Beginning Wisely . It started out with a unit on nouns, then there was a unit on verbs. I think it does a thorough job explaining everything and then building upon concepts step by step. It does have him diagramming sentences, which I don't remember how to do, so I've been learning right along with him. It is just about the right amount of work for him, not too much not too little. The one thing it is missing thus far is opportunities for creative writing. I don't know if it is coming down the line, but if not, I will need to find a way to supplement it next year.
Mercea is using First Language Lessons for the Well-trained mind. This is an easy oral, teacher-directed way of teaching language. We used it with James and really enjoyed it. It is going well, but we are taking it a little bit slower than we did with James because we are needing to reinforce concepts visually since she isn't primarily an oral learner.
James uses the advanced readers for the Sonlight core we use. Sonlight usually provides two different reading levels. He loves to read and is a fast reader so I was glad that they had an advanced reading list. It challenges him enough that it takes him time to read, but it is not too overwhelming for him.
Mercea has been an interesting person to teach reading too. We've actually been working on learning how to read for almost 2 years now. We finally have down 3, 4 and 5 letter short-vowel sound words. As I mentioned at the beginning of the post, my children are two completely different learning styles. I've had to realize this and adjust, adjust and adjust again! I no longer assume that what worked for James will work for Mercea, which is why you will probably always see different types of materials for a lot of our subjects.
Our first year we tried Abeka phonics. She was having heavy dyslexia issues last year so I took the time to read The Gift of Dyslexia. I learned that dyslexia isn't diagnosed until third grade so it wasn't time to say she had dyslexia but I did learn some tips on how to teach her and maybe understand a little better on how she was viewing things. He discouraged phonics for individuals with dyslexia which is why we dropped Abeka. In the beginning of this year, we tried to use Sonlight's early reading program. It started off fairly well but again began moving way too quickly for her. So in December, when I was about to give up, All About Reading released their level 1 reading program. I decided to buy it because it had a money back guarantee. I knew that we would be starting from scratch again but that ended up being okay. Mercea and I both enjoy the hands-on worksheets and games that accompany this reading program. It also takes everything 1 step at a time, allows for reinforcement and then builds on previous concepts without skipping any steps. For the most part it has been a smooth transition for us. We've hit a few rough patches but All about Spelling allows you to e-mail them to ask questions and they get back to you right away!!! This was very helpful for me and it helped keep me from losing my sanity. So yes, homeschooling has its challenges and as a teacher I am in no way perfect but I am so thankful for the many different resources out there to help you through the bumps.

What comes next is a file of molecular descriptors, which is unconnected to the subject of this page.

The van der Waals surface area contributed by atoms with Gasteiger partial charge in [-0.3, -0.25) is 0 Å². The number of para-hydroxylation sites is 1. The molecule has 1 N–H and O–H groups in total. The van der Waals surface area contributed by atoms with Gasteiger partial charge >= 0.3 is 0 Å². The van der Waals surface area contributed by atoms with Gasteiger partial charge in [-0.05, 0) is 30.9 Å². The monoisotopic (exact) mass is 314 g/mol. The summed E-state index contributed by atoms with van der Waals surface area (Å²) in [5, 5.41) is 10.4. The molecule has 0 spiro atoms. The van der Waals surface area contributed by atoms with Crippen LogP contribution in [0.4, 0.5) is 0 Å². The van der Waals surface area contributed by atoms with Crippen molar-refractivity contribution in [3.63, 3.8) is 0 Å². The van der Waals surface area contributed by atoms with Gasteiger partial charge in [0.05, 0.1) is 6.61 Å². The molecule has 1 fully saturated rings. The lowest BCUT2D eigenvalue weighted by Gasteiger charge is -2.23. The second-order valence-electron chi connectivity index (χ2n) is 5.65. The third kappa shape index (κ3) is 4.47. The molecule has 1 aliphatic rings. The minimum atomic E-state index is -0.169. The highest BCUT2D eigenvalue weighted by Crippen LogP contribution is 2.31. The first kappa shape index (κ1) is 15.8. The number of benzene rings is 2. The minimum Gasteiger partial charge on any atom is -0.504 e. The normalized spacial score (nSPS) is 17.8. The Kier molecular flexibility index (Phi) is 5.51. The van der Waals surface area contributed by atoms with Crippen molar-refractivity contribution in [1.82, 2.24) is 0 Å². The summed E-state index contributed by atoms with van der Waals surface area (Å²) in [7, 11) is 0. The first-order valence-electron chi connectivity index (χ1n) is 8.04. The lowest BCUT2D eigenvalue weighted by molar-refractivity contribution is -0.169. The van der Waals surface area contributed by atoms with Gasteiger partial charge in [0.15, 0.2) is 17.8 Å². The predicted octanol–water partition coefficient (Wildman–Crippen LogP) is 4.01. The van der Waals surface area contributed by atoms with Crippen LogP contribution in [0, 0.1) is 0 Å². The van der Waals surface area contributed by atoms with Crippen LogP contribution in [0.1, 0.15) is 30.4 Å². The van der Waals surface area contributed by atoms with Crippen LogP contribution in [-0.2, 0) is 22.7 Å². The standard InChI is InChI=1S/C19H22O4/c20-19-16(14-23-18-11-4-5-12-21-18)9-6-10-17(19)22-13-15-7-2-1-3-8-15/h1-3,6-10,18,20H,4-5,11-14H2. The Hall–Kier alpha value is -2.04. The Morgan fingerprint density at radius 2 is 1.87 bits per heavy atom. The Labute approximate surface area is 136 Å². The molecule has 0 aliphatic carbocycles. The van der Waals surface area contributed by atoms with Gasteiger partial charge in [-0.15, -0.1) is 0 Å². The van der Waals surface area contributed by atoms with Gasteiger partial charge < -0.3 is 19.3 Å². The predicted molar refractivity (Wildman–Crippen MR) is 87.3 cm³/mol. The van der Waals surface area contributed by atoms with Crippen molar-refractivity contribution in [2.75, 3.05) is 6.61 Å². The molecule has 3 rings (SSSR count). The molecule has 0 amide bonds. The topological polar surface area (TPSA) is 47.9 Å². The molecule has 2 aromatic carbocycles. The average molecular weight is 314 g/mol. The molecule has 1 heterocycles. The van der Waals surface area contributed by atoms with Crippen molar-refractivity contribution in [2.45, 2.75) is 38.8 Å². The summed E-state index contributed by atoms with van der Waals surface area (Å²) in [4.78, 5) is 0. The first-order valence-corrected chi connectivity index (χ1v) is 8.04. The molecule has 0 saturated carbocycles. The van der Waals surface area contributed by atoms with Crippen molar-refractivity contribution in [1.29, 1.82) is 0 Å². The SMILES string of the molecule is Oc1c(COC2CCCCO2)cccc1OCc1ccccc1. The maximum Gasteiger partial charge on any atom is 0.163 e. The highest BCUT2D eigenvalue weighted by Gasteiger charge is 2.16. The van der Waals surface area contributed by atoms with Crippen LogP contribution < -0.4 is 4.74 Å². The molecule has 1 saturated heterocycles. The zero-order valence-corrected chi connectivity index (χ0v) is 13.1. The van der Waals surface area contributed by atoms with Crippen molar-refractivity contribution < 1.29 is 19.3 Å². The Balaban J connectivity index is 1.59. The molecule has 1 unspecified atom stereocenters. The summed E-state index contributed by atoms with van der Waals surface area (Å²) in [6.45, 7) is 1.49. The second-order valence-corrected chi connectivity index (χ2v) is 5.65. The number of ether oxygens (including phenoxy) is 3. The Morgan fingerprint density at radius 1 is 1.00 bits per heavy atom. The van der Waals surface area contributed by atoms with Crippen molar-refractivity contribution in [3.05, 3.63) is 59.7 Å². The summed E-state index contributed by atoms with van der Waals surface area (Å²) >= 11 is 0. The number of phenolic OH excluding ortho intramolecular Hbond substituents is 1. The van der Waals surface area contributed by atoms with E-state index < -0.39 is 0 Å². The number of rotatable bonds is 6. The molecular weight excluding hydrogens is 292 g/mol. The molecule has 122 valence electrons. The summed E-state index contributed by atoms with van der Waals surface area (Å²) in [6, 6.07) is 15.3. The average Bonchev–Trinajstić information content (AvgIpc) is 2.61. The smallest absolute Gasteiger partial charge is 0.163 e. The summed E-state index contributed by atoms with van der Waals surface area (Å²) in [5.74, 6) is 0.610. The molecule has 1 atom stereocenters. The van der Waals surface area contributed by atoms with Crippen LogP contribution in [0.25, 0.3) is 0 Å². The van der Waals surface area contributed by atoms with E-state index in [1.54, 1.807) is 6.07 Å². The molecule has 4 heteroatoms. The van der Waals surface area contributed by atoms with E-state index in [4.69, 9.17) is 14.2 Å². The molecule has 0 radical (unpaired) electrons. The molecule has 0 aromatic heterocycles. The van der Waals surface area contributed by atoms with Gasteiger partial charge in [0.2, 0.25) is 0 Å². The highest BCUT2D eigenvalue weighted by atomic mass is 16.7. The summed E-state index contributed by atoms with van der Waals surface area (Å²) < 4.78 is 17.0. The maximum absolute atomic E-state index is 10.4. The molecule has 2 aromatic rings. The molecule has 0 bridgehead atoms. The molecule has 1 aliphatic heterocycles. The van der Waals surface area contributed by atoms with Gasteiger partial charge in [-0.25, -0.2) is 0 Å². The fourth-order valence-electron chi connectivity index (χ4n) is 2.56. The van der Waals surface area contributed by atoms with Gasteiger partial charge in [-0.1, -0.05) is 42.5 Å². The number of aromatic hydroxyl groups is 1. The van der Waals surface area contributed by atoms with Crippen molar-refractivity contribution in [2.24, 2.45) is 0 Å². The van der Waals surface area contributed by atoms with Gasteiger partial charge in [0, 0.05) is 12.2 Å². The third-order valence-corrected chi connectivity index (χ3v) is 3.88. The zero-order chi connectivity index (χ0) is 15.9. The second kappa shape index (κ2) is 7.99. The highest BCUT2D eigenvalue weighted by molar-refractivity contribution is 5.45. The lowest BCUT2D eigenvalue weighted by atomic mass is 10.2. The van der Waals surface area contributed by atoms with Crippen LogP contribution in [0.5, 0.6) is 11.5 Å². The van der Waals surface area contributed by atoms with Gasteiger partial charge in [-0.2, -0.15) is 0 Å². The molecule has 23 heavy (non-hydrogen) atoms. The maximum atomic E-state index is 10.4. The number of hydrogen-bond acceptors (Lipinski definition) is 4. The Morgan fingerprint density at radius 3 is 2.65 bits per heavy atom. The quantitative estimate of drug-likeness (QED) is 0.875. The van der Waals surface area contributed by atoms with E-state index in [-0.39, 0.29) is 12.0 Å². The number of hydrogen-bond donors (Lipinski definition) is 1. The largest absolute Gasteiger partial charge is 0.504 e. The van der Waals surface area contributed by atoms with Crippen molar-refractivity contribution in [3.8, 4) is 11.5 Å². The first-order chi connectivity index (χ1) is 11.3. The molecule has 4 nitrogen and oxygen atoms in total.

We are using Spelling Power with James. This is a spelling system which is supposed to last through 12th grade. You don't have a spelling list each week. The "simple explanation" of what you do instead is that you spend 5 minutes a day reading spelling words to your kids. After they write each word, you spell it aloud for them. If they get it wrong they immediately rewrite the word correctly. You do that for a total of 5 minutes. When the time is up they indepedently work through a ten-step method of reviewing and learning how to spell the incorrect words correctly. The next day you start the 5 minute spelling time with the words they got wrong the day before and then add the new words. Each list has a rule that goes with it, that the kids write down. At the end of each section there is a list of review words from the whole past unit and a list with the most misspelled words in the English language. This system works well with James' personality. He as a natural spelling ability so we've moved through the book fairly quickly.
Mercea is using All About Spelling Level 1. We started it at the beginning of the school year and we were around lesson 20 when we switched to their reading program. We then put spelling on hold since it correlates with their reading program. It has been easy to do spelling after reading and Mercea appears to be a good speller. Again instead of having a weekly spelling list, they teach concepts and then you work on words that fall into those concepts. I've incorporated the Spelling Power method with the words that we use for Mercea, but for now we will continue to use All About Spelling because the hands on aspect goes well with Mercea's learning style.
Science has been my weak point thus far. We try to tackle it once a week. My daughter would love to do it everyday all day long, so I need to be more serious about finding something for next year. In the meantime, we purchased Magic Tree House Chemistry Lab. It had lots of hands on science projects and it came with many of the needed items and it uses common household items. It has been fun. We built a volcano, made slime, a bouncy ball and a milk rainbow so far.
As you can see, there is a lot to choose from when it comes to homeschooling. I hope this gave you a little taste of why I home school and perhaps some new resources for you to look into. It is a challenging but rewarding experience. If you have any questions, don't hesitate to ask. Feel free to pass this post on to others you know who are looking into homeschooling.
If you made it this far, thank you! Here is a funny video about the myths of homeschooling. Enjoy: